Payne #650743 v. Alviar et al

Filing 51

OPINION; signed by Chief Judge Hala Y. Jarbou (aks)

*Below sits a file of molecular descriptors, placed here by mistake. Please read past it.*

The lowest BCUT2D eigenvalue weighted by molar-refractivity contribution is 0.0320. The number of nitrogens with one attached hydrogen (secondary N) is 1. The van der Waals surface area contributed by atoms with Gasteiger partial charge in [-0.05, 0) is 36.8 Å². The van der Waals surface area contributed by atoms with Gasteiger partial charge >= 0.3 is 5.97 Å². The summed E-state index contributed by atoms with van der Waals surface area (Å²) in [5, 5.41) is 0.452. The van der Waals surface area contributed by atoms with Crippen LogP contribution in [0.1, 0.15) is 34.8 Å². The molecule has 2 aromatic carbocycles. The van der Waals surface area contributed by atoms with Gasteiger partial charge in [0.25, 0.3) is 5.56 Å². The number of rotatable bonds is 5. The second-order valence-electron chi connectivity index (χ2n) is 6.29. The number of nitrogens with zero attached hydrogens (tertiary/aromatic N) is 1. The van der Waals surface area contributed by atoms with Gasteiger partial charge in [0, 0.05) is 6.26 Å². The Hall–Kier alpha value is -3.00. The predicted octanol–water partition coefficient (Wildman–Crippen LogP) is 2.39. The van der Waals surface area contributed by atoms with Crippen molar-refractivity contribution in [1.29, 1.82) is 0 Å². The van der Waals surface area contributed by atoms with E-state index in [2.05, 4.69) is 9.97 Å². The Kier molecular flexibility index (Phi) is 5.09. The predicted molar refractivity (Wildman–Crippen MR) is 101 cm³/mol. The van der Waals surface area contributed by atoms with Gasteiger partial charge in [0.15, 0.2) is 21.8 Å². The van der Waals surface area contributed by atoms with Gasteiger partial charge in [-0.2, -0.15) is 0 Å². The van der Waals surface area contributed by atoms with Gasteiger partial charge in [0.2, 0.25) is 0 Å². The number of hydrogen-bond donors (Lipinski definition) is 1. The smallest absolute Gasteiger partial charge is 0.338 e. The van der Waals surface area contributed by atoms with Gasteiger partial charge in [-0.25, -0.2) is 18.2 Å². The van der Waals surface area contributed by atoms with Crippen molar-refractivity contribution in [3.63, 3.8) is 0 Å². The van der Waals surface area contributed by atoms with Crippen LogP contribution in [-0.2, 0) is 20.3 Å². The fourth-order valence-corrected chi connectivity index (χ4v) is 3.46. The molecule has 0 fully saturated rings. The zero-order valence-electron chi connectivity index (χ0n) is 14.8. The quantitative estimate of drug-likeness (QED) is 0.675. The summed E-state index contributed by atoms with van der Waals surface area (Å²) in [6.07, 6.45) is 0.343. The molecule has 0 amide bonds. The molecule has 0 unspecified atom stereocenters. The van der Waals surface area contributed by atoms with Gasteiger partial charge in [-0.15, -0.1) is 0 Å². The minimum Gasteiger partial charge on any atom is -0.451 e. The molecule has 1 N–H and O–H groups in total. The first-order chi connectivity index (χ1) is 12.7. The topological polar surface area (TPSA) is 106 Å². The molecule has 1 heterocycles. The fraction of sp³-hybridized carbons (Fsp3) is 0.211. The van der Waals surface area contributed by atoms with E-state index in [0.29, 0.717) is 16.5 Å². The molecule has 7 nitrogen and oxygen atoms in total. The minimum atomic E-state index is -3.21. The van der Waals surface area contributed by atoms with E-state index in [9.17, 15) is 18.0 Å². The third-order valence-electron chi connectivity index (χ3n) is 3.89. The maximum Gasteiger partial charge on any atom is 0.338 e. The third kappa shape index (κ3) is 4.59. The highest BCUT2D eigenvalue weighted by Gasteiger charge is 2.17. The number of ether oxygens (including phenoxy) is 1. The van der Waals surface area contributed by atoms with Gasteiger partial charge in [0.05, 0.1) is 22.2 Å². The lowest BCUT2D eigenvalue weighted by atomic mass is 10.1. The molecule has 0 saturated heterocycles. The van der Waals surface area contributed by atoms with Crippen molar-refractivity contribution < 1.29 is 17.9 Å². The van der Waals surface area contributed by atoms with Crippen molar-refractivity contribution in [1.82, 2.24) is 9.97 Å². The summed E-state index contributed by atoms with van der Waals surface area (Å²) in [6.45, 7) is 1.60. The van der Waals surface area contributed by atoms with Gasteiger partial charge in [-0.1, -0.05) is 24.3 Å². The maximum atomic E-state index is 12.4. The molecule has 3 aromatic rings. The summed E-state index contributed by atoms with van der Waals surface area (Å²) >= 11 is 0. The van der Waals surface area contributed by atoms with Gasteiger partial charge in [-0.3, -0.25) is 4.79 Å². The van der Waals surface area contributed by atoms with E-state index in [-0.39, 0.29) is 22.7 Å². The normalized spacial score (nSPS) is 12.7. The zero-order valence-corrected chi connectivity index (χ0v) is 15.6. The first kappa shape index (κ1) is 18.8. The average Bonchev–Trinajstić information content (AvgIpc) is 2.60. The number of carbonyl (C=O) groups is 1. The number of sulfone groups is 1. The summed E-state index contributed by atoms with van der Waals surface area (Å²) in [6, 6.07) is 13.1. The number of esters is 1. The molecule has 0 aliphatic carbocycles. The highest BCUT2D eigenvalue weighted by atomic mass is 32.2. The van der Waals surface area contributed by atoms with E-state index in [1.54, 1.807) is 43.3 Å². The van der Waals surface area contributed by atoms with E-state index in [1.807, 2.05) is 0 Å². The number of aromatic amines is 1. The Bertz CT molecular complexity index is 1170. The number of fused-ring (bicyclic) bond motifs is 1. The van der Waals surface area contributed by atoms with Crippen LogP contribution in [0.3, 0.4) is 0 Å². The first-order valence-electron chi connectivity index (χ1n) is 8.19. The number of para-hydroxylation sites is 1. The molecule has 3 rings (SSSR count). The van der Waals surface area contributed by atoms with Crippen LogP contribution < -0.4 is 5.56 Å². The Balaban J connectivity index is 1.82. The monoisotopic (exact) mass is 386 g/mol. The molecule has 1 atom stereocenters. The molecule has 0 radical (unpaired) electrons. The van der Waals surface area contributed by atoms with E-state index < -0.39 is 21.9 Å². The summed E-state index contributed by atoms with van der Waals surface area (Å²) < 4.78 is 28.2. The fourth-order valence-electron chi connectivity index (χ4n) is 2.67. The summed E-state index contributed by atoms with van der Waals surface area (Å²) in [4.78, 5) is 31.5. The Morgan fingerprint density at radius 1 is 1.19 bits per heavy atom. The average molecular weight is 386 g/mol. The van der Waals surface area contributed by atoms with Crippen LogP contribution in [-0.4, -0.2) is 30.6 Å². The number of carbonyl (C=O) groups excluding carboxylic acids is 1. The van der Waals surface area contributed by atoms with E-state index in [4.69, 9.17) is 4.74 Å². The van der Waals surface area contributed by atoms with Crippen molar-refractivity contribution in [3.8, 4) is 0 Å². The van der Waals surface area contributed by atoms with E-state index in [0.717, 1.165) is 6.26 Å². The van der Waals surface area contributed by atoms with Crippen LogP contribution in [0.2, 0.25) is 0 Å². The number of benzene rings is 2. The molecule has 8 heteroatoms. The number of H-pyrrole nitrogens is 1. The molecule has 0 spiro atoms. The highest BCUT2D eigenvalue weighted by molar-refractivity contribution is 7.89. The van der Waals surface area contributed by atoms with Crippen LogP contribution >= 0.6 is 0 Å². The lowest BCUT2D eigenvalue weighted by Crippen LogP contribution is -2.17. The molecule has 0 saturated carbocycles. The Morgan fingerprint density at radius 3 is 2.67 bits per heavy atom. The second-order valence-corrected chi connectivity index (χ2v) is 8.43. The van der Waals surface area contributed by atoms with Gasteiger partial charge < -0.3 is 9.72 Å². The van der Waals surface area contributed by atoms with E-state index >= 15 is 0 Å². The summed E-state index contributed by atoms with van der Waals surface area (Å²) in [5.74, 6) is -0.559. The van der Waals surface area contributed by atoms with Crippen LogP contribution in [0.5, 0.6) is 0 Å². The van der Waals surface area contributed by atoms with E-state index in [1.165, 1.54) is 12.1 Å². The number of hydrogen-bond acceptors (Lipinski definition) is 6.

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UNITED STATES DISTRICT COURT WESTERN DISTRICT OF MICHIGAN SOUTHERN DIVISION SCOTT GORDON PAYNE, Plaintiff, Case No. 1:23-cv-524 v. Hon. Hala Y. Jarbou SYDNIE ALVIAR, et al., Defendants. ___________________________________/ OPINION This is a pro se civil rights action brought under 42 U.S.C. § 1983 by Scott Gordon Payne, an inmate in the custody of the Michigan Department of Corrections (“MDOC”). Payne alleges that he received insufficient medical care after undergoing bile duct and gallbladder removal surgery. He brings his claims against three nurses employed by the MDOC, Nurse Practitioner (“NP”) Sydnie Alviar, Registered Nurse (“RN”) Kathy Sherwood, and RN Arielle Jones. Alviar filed a motion to dismiss for failure to state a claim (ECF No. 18) under Rule 12(b)(6) of the Federal Rules of Civil Procedure; in the alternative, she asks the Court to grant summary judgment in her favor because Payne failed to exhaust his available administrative remedies prior to filing suit as required by the Prison Litigation Reform Act (PLRA), 42 U.S.C. § 1997e. Sherwood filed a motion for summary judgment (ECF No. 24), arguing that Payne did not exhaust his claims against her. Before the Court is the magistrate judge’s report and recommendation (“R&R”) recommending the Court deny Alviar’s motion to dismiss and grant both Defendants’ motions for summary judgment. (R&R, ECF No. 47.) For the reasons herein, the Court will adopt the R&R in part and reject it in part. I. BACKGROUND A. Payne’s Allegations Payne is an inmate at Muskegon Correctional Facility (MCF). His allegations stem from complications relating to two surgeries he underwent at an off-site hospital. First, Payne’s gallbladder was removed. He then underwent surgery to remove gallstones from his bile duct, but that operation was not entirely successful, and numerous gallstones remained in his system. (Compl., ECF No. 1, PageID.3.) Since not all the gallstones were removed during surgery, Payne would have to “pass” the remaining ones on his own. (Id.) Payne was released from the hospital on January 24, 2023, with instructions from his surgeon that he was “okay for discharge with Norco ([a pain killer] consisting of Hydrocodone and acetaminophen) for pain control as needed.” (Id.) According to Payne, he was told by his doctors that he would pass the gallstones naturally, but there would be associated pain. On January 24, 2023, the morning of his return to prison, Defendant Alviar reviewed Payne’s hospital discharge documents and decided to not order pain medication for him. (Id.) That same day, Payne notified the on-duty corrections officer in his unit that he was experiencing “serious” pain. (Id.) The officer notified Health Services of his condition by phone, but the responding nurse refused to speak with Payne. (Id.) The next day, Payne was still in serious discomfort, so he again asked to speak with Health Services. After three calls by the officer, Payne was able to reach Defendant Jones by phone. (Id., PageID.4.) Payne told Jones that he was covered in sweat and “experiencing off the charts levels of pain” from passing gallstones. (Id.) Jones responded that Payne was not prescribed any pain medication and that he should buy Tylenol from the prison commissary. (Id.) Five days later on January 30, 2023, Defendant Sherwood conducted an in-person assessment of Payne in response to a kite he sent two days earlier complaining of pain related to 2 passing gallstones. (Id., PageID.5.) Payne told Sherwood that he was passing gallstones and that his pain was currently fluctuating between a five and an eight on a ten-point scale, and up to ten the night before. (Id.) He showed her a gash on his head that he sustained when he fell into a latch on his wall locker while doubled over in pain. (Id.) Sherwood allegedly responded that the gash had nothing to do with the purpose of his kite, which only mentioned the gallstones, and further questioned whether the levels of pain he claimed to be experiencing were plausible. (Id.) Payne asked Sherwood to contact the hospital that conducted his surgery to confirm that he was prescribed a pain reliever upon discharge. Sherwood told him that there was no order for pain medication, only a recommendation, and that the prison was not ordering any pain medication for him. (Id., PageID.6.) B. Payne’s Grievance History 1. Step I Grievance Before meeting with Sherwood on January 27, 2023, Payne filed a Step I prison grievance complaining that he had been denied the pain medication the hospital had recommended and that he was continuing to experience “off the chart levels of pain.” (Step I Grievance, ECF No. 25-3, PageID.162.) In the grievance, Payne mentioned only Defendant Jones by name, asserting that he spoke with her and that she told him that the hospital had not prescribed pain medication. He also questioned “Healthcare’s assertion that the hospital operated [on him] without prescribing pain medication[.]” (Id.) In a Step I grievance response dated January 31, 2023, the respondent stated that the “MDOC Medical Provider” (i.e., Alviar) had reviewed Jones’s medical records from the hospital, which offered “conflicting notes” about whether Jones required any pain medication following surgery. (Step I Response, ECF No. 25-3, PageID.163.) The response also contended that, after Jones complained about pain in a kite to healthcare services on January 30, 2023, he was seen by 3 nursing staff the same day, but he became angry and left before the nurse (i.e., Sherwood) could complete an examination. (Id.) 2. Step II Grievance Payne appealed to Step II of the grievance process. In his Step II grievance, Payne expressly named Sherwood and Alviar, in addition to Jones. (Step II Grievance, ECF No. 25-3, PageID.158, 160.) He contended that, if Alviar did not understand the hospital’s recommendations, she should have contacted the hospital. (Id., PageID.158.) He asserted that Jones was aware of his “off the chart levels of pain,” but she hung up on him during his call with her. (Id., PageID.160.) And he contended that he met with Sherwood on January 30, 2023, showed her the gash on his head, and complained that his pain was so intense it had caused him to lose balance. (Id.) She purportedly dismissed his concerns, telling him that his gallbladder had been removed and that “it wasn’t that painful.” (Id.) She also told him that the hospital had not prescribed him Norco and that Alviar had decided that he would not receive pain medication. (Id.) Payne disputed Sherwood’s contention that he abruptly walked away from his visit with her; in fact, at the time of the visit, he was having trouble walking due to his pain. (Id., PageID.161.) In a Step II response dated March 31, 2023, prison officials comprehensively addressed Payne’s concern that he had not received adequate care for his postsurgical pain. The response discussed his hospital records, as well as the treatment decisions by prison healthcare staff from the date of Payne’s arrival back at the prison until February 7, 2023. (Step II Response, ECF No. 25-3, PageID.159.) In other words, it discussed Alviar’s review of Payne’s hospital records upon his return to the prison, Jones’s phone call with Payne on March 25, 2023, and Sherwood’s visit with him on January 30, 2023. It also discussed a follow-up visit that Payne had with a medical provider on February 7, 2023, at which the provider determined that Payne was “tolerating his post-operative pain in a manner that negated the need for narcotic analgesics.” (Id.) It 4 concluded that, although records indicated that Payne’s need for pain control had been “addressed in various ways by multiple Health Care staff, it appears that there may have been some degree of miscommunication between grievant, nursing staff, and the medical provider.” (Id.) 3. Step III Grievance Payne appealed to Step III of the grievance process, arguing that he had been completely denied his surgeon’s recommended treatment plan for passing gallstones. (Step III Grievance, ECF No. 25-3, PageID.158.) He contended that he complained to “nurses” about “off the chart levels of pain” and the nurses acknowledged his surgeon’s treatment plan but they refused to implement it. (Id.) Instead, they allowed him to “suffer for nine days while he passed gallstones.” (Id.) Prison officials denied the appeal, upholding the Step I and Step II responses and asserting that “[t]he Medical Provider is the medical authority and is responsible to manage the treatment plan[.]” (Step III Response, ECF No. 25-3, PageID.157.) C. Procedural History Payne filed suit on May 18, 2023, alleging a complete denial of his surgeon’s recommended pain treatment plan. Defendant Alviar moved to dismiss the action for failure to state a claim. And both Sherwood and Alviar moved for summary judgment on the basis that Payne failed to exhaust his administrative remedies as required by the PLRA prior to filing suit. The magistrate judge concluded that the Court should deny Alviar’s motion to dismiss because Plaintiff states a plausible claim against her. However, the magistrate judge concluded that the Court should grant Alviar and Sherwood’s motions for summary judgment because Payne failed to exhaust his administrative remedies against them. Specifically, Payne failed to name them in his Step I grievance. (R&R 12-13.) Indeed, he filed his Step I grievance before meeting with Sherwood. (Id. at 13.) Payne objects to that decision. 5 II. LEGAL STANDARD A. Review of Objections Under Rule 72 of the Federal Rules of Civil Procedure, The district judge must determine de novo any part of the magistrate judge’s disposition that has been properly objected to. The district judge may accept, reject, or modify the recommended disposition; receive further evidence; or return the matter to the magistrate judge with instructions. Fed. R. Civ. P. 72(b)(3). B. Summary Judgment Summary judgment is appropriate “if the movant shows that there is no genuine dispute as to any material fact and the movant is entitled to judgment as a matter of law.” Fed R. Civ. P. 56(a). A fact is material if it “might affect the outcome of the suit.” Anderson v. Liberty Lobby, Inc., 477 U.S. 242, 248 (1986). A material fact is genuinely disputed when there is “sufficient evidence favoring the nonmoving party for a jury to return a verdict for that party.” Id. at 249 (citing First Nat’l Bank of Ariz v. City Serve. Co., 391 U.S. 253, 288-89 (1961)). Summary judgment is not an opportunity for the Court to resolve factual disputes. Id. The Court “must shy away from weighing the evidence and instead view all the facts in the light most favorable to the nonmoving party and draw all justifiable inferences in their favor.” Wyatt v. Nissan N. Am., Inc., 999 F.3d 400, 410 (6th Cir. 2021). III. ANALYSIS A. Objections As a preliminary matter, the Court agrees with the magistrate judge that Payne’s complaint states a plausible Eighth Amendment claim against Defendant Alviar. The magistrate judge twice reviewed the complaint under the Rule 12(b)(6) standard. He did so at the initial screening stage 6 and again in the R&R. (R&R 3-4.) Since Alviar does not object to this portion of the R&R, the Court will approve it. Payne objects to the magistrate judge’s conclusion that he failed to exhaust his administrative remedies through the prison grievance process by not naming Sherwood and Alviar in his Step I grievance. (Pl.’s Objs. 2, ECF No. 48.) Specifically, he argues that the MDOC waived its procedural requirement to name all parties by responding to the Step I grievance on the merits and addressing the actions of both Sherwood and Alviar, rather than focusing solely on Jones. (Id.) B. Exhaustion The PLRA requires inmates to exhaust their administrative remedies before filing suit. Woodford v. Ngo, 548 U.S. 81, 88-89 (2006). “An inmate exhausts a claim by taking advantage of each step the prison holds out for resolving the claim internally and by following the ‘critical procedural rules’ of the prison’s grievance process to permit prison officials to review, and, if necessary, correct the grievance ‘on the merits’ in the first instance.” Reed-Bey v. Pramstaller, 603 F.3d 322, 324 (6th Cir. 2010) (quoting Woodford, 548 U.S. at 90). Under MDOC Policy Directive 03.02.130, prisoners must follow a multistep process to exhaust their administrative remedies. First, a prisoner must attempt to resolve their issue with the staff member within two days. (MDOC Policy Directive 03.02.130 ¶ Q (Mar. 18, 2019), ECF No. 25-2.) If that fails, the prisoner must file a Step I grievance within five business days after the attempt to resolve the issue. (Id. ¶¶ Q, S.) The Policy Directive provides the following instructions for grievances: [t]he issues should be stated briefly but concisely. Information provided is to be limited to the facts involving the issue being grieved (i.e. who, what, when, where, why, how). Dates, times, places and names of all those involved in the issue being grieved are to be included. 7 (Id. ¶ S (emphasis added).) The prisoner must send the Step I grievance to the appropriate coordinator. (Id. ¶ W.) If the prisoner does not receive a response or is dissatisfied with the response he does receive, he must submit a Step II grievance to the Grievance Coordinator. (Id. ¶ DD.) Finally, if a prisoner is dissatisfied with the Step II response, or does not receive a timely response, he must send a completed Step III grievance to the Grievance and Appeals Section. (Id. ¶ HH.) A failure to exhaust administrative remedies is an affirmative defense that the defendant has the burden of proving. See Lee v. Willey, 789 F.3d 673, 677 (6th Cir. 2015). Although nonjurisdictional, “exhaustion under the PLRA is analogous to other threshold issues of judicial determination ‘that courts must address to determine whether litigation is being conducted in the right forum at the right time.’” Id. at 678 (quoting Dillon v. Rodgers, 596 F.3d 265, 272 (5th Cir. 2010)). It is not disputed that Payne failed to name either Sherwood or Alviar in his Step I grievance. Instead, he mentioned only Nurse Jones and “Healthcare.” Indeed, he submitted his Step I grievance before his encounter with Nurse Sherwood. The Court notes that the MDOC’s policy regarding grievances does not clearly require prisoners to name all relevant prison officials in the Step I grievance, rather than at some point in the grievance process. See Coleman v. Rich, No. 16-1263, 2016 WL 9650985, at *2 (6th Cir. Dec. 20, 2016) (noting that the MDOC’s policy is “unclear as to whether a prisoner must name each defendant in his first grievance or before the conclusion of the grievance process”). The naming requirement in MDOC Policy Directive 03.02.130 ¶ S applies to grievances generally, not to Step I grievances specifically. The Court acknowledges, however, that many courts have interpreted this policy to require that all officials involved be named in the Step I grievance. See, e.g., Williams v. Corizon, No. 21-12534, 2023 8 WL 2711571, at *2 (E.D. Mich. Mar. 30, 2023); Burley v. Mich. Dep’t of Corrs., No. 16-cv-10712, 2016 WL 11259277, at *4 (E.D. Mich. Nov. 30, 2016) (citing cases). Even so, “[t]he point of the PLRA exhaustion requirement is to allow prison officials ‘a fair opportunity’ to address grievances on the merits, to correct prison error that can and should be corrected and to create an administrative record for those disputes that eventually end up in court.” Reed-Bey, 603 F.3d at 324 (quoting Woodford, 548 U.S. at 94-95). Thus, where a Step I grievance names some individuals and not others who become defendants to a lawsuit, some courts have held that such a grievance can fulfill the exhaustion requirement if it gave “the MDOC sufficient information to identify the individual or individuals involved[.]” Gardiner v. Corizon Health, Inc., No. 2:21-cv-167, 2023 WL 1794118, at *2 (W.D. Mich. Feb. 7, 2023); accord Frisby v. Cobar, No. 2:22-cv-00087, 2023 WL 4872567, at *5 (W.D. Mich. May 8, 2023) (recognizing that it may be possible to exhaust a claim against individuals named for the first time in a Step II grievance if the Step I grievance put the prison on notice of the issue requiring investigation); Blau v. Covert, 2:18-CV-127, 2020 WL 5554873, at *2 (W.D. Mich. Sept. 17, 2020) (declining to dismiss two nurses not named in the Step I grievance because “the MDOC had the opportunity to address Plaintiff’s claims that [the unnamed nurses] were providing inadequate medical care”); Calhoun v. Hill, No. 07-11613, 2008 WL 4277171, at *3 (E.D. Mich. Sept. 17, 2008) (“[T]he Court may excuse a prisoner’s failure to identify by name a particular defendant in a grievance when it is obvious from the facts alleged in the grievance that the defendant was involved.”). After all, “promot[ing] early notice to those who might later be sued . . . has not been thought to be one of the leading purposes of the exhaustion requirement.” Jones v. Bock, 549 U.S. 199, 219 (2007). 9 Assuming that the MDOC’s policy required Payne to name all Defendants in his Step I grievance, Payne argues that, by addressing the conduct of Alviar and Sherwood on the merits in their responses, prison officials waived that requirement. The Court agrees. As explained in Reed-Bey, the procedural requirements of the exhaustion process can be waived. There, the plaintiff failed to name any of the defendants to a subsequent civil suit in his initial prison grievance. Nevertheless, the Court of Appeals found that prison officials had waived that procedural requirement by responding to his grievance on its merits. Reed-Bey, 603 F.3d at 326. Because the prison officials had already received “the first shot at correcting their own mistakes,” and because the grievance review produced a record available for a court to review, the Court of Appeals saw no reason to give “merit-based grievance denials undeserved insulation from federal judicial review[.]” Id. at 326. Indeed, barring a prisoner’s claims that had already been reviewed on the merits during the prison grievance process “would do nothing to further any of the goals of proper exhaustion under the PLRA[.]” Id. In short, the Court of Appeals saw “no benefit to enforcing a procedural bar that the Department of Corrections did not.” Id. Payne argues that the rationale in Reed-Bey applies to this case as well. The magistrate judge disagreed because this case is not identical to Reed-Bey. Unlike that case, Payne named at least one defendant in his initial grievance (Jones), but not others (Sherwood and Alviar). Some courts have declined to find waiver when the prisoner identifies one or more individuals in a Step I grievance and does not name others until later in the grievance process or until a complaint is filed in a lawsuit against them. See, e.g., Hill v. Buchanan, No. 21-1673, 2022 WL 16580149, at *3 (6th Cir. Sept. 8, 2022); Dykes-Bey v. Finco, No. 20-1624, 2021 WL 2767584, at *2 (6th Cir. Feb. 2, 2021); Brown v. McCullick, No. 18-2226, 2019 WL 5436159, at *3 (6th Cir. Apr. 23, 2019). The outcome of those cases makes sense where “prison officials would naturally assume 10 that [the plaintiff] complied with the requirement to name those involved, and defendants cannot be said to have waived the exhaustion defense when they had no way of knowing that they would be the subject of a later lawsuit.” Id. But that outcome makes less sense here, where the plaintiff grieved an ongoing need for pain treatment, complained about “healthcare” staff generally, named the only staff member with whom he had had any contact at that point (Jones), and then prison officials responded to his grievance on the merits by discussing other individuals who were involved in decisions about that care. In other words, by their response, prison officials indicated that they were aware of the nature of Payne’s concern (inadequate treatment for postsurgical pain) and that this concern implicated conduct by officials who were not named in his initial grievance. Instead of simply addressing the conduct by Jones, they discussed the conduct of Alviar and Sherwood as well. In these circumstances, it is difficult to say that Sherwood and Alviar had no way of knowing that they would be the subject of a later lawsuit. But even if it was not clear at the start of the grievance process that Payne’s complaint extended to Alviar and Sherwood, he made that clear in his Step II grievance, contending that neither Jones, nor Alviar, nor Sherwood had adequately treated his postsurgical pain.1 Rather than focus solely on Jones because Payne had not named Alviar or Sherwood in his initial grievance, prison officials responded by reviewing and explaining the conduct of all three Defendants. By doing so, they waived the requirement that Payne name all three officials in his Step I grievance. As in Reed-Bey, barring Payne’s claims against Alviar and Sherwood would do nothing to further 1 Sherwood objects that the Step II grievance was not specific enough to put her on notice of what she did wrong. The Court disagrees; the thrust of Payne’s grievance was that she did not adequately address his pain. A grievance is not subject to the same pleading requirements as a complaint. “[T]he primary purpose of a grievance is to alert prison officials to a problem, not to provide personal notice to a particular official that he may be sued; the grievance is not a summons and complaint that initiates adversarial litigation[.]” Jones, 549 U.S. at 218 (quoting Johnson v. Johnson, 385 F.3d 503, 522 (5th Cir. 2004)). 11 the goals of the exhaustion process. Prison officials took the opportunity to review whether Alviar and Sherwood adequately addressed Payne’s need for pain care, and in doing so, they created an administrative record for the Court. Similarly, at Step III, Payne complained about “nurses” who acknowledged his surgeon’s treatment plan but then refused to implement it and instead allowed him to suffer for nine days after returning to the prison. Although he did not mention nurses Jones, Alviar, or Sherwood by name, he raised the same medical concern at issue in his Step I and Step II grievances, and the time period he referenced encompassed the dates on which Defendants were involved in his care. Once again, rather than focus on his interaction with Jones, prison officials addressed the merits of his larger concern about inadequate treatment of his postsurgical pain, noting that the “Medical Provider” (Alviar) was responsible for his treatment plan and that his disagreement with that plan was not a denial of care. In short, Payne received a response on the merits at all three steps of the grievance process, and all those responses addressed the same concern regarding his lack of adequate pain treatment by Defendants. This is not a case where Defendants would have no way of knowing that they would be the subject of a later lawsuit. Although the Court of Appeals declined to find waiver in Hill, Dykes-Bey, and Brown— where the prisoner-plaintiffs named at least one official but not others in the Step I grievance— that court implied that it might have found waiver if the plaintiff had named the additional defendants at some point in the grievance process, see Dykes-Bey, 2021 WL 2767584, at *2 (noting that the plaintiff did not name the additional defendants “during any step of the grievance process” (emphasis added)), or if the grievance responses had discussed the defendants who were not named, see Hill, 2022 WL 16580149, at *3 (noting that prison officials did not address the conduct 12 by the unnamed defendants in response to the prisoner’s grievances); Brown, 2019 WL 5436159, at *3 (same). Both of those distinguishing circumstances are present here. In summary, the prison officials responding to Payne’s grievances were clearly aware that he was complaining about inadequate postsurgical pain care. They were also aware of the involvement by Alviar and Sherwood in that care, giving them an opportunity to address that conduct. In addition, Payne expressly identified Alviar and Sherwood by name in his Step II grievance (and implicitly identified them at Step III), giving notice that they might be the subject of a later lawsuit. Rather than enforce a requirement to name all officials at Step I, prison officials responded by reviewing and discussing each Defendant’s conduct. Enforcing that requirement at this stage would not further the purposes of exhaustion because prison officials had several opportunities to review Defendants’ conduct before Payne filed his lawsuit, and they did review that conduct. Accordingly, the Court is not persuaded that Payne failed to exhaust his administrative remedies as to his claims against Alviar and Sherwood. IV. CONCLUSION For the reasons stated above, the Court declines to adopt the portion of the R&R that recommends granting summary judgment in favor of Defendants Alviar and Sherwood for failure to exhaust administrative remedies. Instead, the Court will deny Alviar and Sherwood’s respective motions for summary judgment. The Court agrees with the magistrate judge that Payne has stated a plausible claim for relief against Defendant Alviar and will therefore adopt the portion of the R&R that concerns Alviar’s motion to dismiss for failure to state a claim. The Court will deny that motion. 13 The Court will enter an order consistent with this Opinion. Dated: March 27, 2024 /s/ Hala Y. Jarbou HALA Y. JARBOU CHIEF UNITED STATES DISTRICT JUDGE 14